One day, Owen Hyde planted four hundred seedlings, more than twice the regular output. The next day he did not report to the fields. I got the answer to Owen’s whereabouts from Melvin Mendoza, a senior captain who was one of Mr. Wade’s favorites. Melvin, who made it his business to keep a close eye on what the little paper tigers on the farm were doing, scoffed at my naiveté … my “greenness”. It’s not every day a man can work like that, he told me. Owen is resting. He’ll be back on the job tomorrow.

The second gang consisted of about eight or ten elder guys, all of them old enough to be my dad, a couple of them my granddad even. This was a fun crowd, very entertaining. Oh how I enjoyed being with them. But one day, ha, dehn jam mi gud. They were always complaining about the rate paid for planting a seedling. We argued about that every day. One day we came to an impasse. They put down their posthole diggers and demanded to speak to the boss.

I acquiesced immediately and went to the office and asked Mr. Wade to come to the fields. The gang gathered in front of him the moment he arrived.

What’s the problem? he asked them.

Merv, the spokesman, said: Boss, things rough. We can’t make it with this rate. The cost of flour gaan up. Pigtail at the commissary cost sumoch a pound.

My boss smiled, and then he broke into a big grin. Okay, you got your rate increase, he said.

Boy, just like that! Gudnis, that old gang – off the top I remember Elick “Smokey” McKoy, Dan Gutierrez, Alan Castillo and his cousin, Theophilus, Mr. Valencia, Don Nick Santos, and Merv – were all over me, rubbing my head, bouncing me with their shoulders, tapping me in my chest … all playful, of course. I learned some new phrases that day … about why you shouldn’t send a boy to do a man’s job, and, don’t know his blank from his elbow, and, this classic from Merv, how a lee bwai like you will set rate for big man when you don’t even know the price of panty fu man wife an lee daata.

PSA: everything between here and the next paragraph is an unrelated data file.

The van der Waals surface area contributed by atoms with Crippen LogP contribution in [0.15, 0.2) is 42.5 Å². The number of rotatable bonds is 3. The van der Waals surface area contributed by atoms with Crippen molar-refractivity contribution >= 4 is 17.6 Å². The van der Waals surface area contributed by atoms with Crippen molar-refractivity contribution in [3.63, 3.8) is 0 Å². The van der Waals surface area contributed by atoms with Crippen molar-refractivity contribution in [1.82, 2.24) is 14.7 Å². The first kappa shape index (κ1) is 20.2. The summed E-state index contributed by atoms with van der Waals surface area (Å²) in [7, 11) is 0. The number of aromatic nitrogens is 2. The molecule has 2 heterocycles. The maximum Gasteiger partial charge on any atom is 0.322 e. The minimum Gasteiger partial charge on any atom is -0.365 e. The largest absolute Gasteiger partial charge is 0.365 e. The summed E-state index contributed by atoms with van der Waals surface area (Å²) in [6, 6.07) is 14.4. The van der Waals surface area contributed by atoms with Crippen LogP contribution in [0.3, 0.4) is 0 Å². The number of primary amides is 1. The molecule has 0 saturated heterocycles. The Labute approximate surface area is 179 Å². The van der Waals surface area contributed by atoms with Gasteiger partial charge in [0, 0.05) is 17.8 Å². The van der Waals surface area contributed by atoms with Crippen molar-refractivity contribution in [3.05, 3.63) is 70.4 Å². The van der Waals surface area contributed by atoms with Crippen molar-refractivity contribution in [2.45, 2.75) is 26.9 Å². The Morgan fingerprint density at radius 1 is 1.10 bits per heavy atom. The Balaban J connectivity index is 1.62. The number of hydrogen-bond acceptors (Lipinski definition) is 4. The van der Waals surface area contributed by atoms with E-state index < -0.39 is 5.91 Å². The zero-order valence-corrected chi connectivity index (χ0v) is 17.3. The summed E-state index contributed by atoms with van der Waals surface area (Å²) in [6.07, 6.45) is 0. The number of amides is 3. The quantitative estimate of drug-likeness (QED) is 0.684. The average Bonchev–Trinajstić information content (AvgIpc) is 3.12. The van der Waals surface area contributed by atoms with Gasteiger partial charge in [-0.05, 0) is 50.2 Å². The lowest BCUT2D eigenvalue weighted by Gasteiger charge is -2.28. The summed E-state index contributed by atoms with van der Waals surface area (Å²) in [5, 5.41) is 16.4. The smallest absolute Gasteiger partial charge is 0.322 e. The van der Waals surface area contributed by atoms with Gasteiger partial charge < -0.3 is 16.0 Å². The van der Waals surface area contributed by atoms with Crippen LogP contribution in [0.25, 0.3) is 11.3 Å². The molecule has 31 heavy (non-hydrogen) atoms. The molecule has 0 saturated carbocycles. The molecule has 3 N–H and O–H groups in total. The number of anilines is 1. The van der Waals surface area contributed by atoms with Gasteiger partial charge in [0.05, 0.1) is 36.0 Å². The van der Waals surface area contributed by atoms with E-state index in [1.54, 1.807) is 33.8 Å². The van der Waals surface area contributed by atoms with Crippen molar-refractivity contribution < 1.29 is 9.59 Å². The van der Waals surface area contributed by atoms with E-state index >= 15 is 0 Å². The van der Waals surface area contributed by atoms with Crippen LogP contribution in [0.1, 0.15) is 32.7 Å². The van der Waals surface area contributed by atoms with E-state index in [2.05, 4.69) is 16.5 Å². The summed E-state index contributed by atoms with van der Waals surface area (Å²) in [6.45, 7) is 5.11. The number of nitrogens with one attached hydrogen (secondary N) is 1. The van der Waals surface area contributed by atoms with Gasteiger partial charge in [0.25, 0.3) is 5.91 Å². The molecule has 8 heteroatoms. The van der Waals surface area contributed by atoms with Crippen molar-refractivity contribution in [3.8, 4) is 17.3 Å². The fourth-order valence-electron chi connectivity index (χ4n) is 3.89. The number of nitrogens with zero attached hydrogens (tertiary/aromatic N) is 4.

Ouch, I got it good. But I enjoyed every minute of it. I was glad for them, and I was glad for my boss’s compassion for these men who, but for life’s injustices, would have done better, much better than slaving in the fields for small wages all of their lives.

Whoa, if you think my boss undercut my leadership here, well, no. This was a unique situation. As I said, all of the men in that gang were veterans, well past their prime. And, they were contract workers. The contract worker is very much his own boss. My primary job was to see that they did it right, not so much to motivate them to produce work. It helped that I didn’t have airs, for after all I was, as tough guys at HHL like Melvin Mendoza and Peter Harris liked to say of the boss’s young farm supervisors … yes, just a little paper tiger.

In some blocks, those which only needed a few plants, the rate cut it a little close and it took some effort to keep my workers happy. There came a time when I felt that the young studs needed a rate increase too. I fought hard with my boss and his head accountant, Richard Burn, begging for that rate increase.

I couldn’t give my workers what I thought they deserved. This led directly to a crisis. Melvin Mendoza was the one who opened my eyes that things were not going too right in the fields. Somebody better pay closer attention to his job, he warned me. He was right. Some of my workers were cutting corners, doing a shoddy job.

After doing what I thought I had to do, I immediately went to Mr. Wade’s office to explain what had happened on my watch. I think you should fire me, I told him, I let down.

You’ll learn, he told me.

Sometimes you have to tough your way through. When pressure comes, that is the time you have to be at the top of your game. I wasn’t. Oh, as for what I did, oftentimes when I think back, I agonize, that I might not have been entirely fair.

To my boss, all his workers were family. One time I wanted him to do things to a guy who I felt wasn’t pulling his pound. He flat out refused.

But he wasn’t raising me to be a softie. When my boss increased my pay by fifty percent I felt greatly indebted to my hardest workers – Wilford Andrews, Winston Casimiro, Charles Jones, Claude Martinez, Israel Manzanero, Seliano Manzanero, and a few others. I couldn’t put in for a rate review for them for some time, so in the meanwhile I did all the little things I could to ease the monotony of their labors. Norris felt I was going overboard. He told me to beware of being too kind, because I was inviting the day when they would take advantage of me.